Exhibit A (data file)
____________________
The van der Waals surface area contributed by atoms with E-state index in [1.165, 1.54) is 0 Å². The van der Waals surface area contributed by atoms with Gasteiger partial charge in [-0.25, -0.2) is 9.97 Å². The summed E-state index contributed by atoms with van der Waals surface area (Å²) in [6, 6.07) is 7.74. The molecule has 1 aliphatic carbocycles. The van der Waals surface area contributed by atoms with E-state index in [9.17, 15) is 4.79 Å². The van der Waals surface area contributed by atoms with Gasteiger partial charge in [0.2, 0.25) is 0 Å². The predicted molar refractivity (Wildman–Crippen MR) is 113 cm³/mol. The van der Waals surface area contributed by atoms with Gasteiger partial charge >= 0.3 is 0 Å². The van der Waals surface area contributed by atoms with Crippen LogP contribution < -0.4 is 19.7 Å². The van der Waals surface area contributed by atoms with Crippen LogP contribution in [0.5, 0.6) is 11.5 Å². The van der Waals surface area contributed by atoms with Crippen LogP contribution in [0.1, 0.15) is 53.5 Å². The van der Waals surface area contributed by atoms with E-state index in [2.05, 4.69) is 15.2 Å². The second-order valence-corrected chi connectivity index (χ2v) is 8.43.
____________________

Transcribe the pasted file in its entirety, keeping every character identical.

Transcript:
The van der Waals surface area contributed by atoms with E-state index in [1.165, 1.54) is 0 Å². The van der Waals surface area contributed by atoms with Gasteiger partial charge in [-0.25, -0.2) is 9.97 Å². The summed E-state index contributed by atoms with van der Waals surface area (Å²) in [6, 6.07) is 7.74. The molecule has 1 aliphatic carbocycles. The van der Waals surface area contributed by atoms with E-state index in [9.17, 15) is 4.79 Å². The van der Waals surface area contributed by atoms with Gasteiger partial charge in [0.2, 0.25) is 0 Å². The predicted molar refractivity (Wildman–Crippen MR) is 113 cm³/mol. The van der Waals surface area contributed by atoms with Gasteiger partial charge >= 0.3 is 0 Å². The van der Waals surface area contributed by atoms with Crippen LogP contribution < -0.4 is 19.7 Å². The van der Waals surface area contributed by atoms with Crippen LogP contribution in [0.5, 0.6) is 11.5 Å². The van der Waals surface area contributed by atoms with Crippen LogP contribution in [0.1, 0.15) is 53.5 Å². The van der Waals surface area contributed by atoms with E-state index in [2.05, 4.69) is 15.2 Å². The second-order valence-corrected chi connectivity index (χ2v) is 8.43.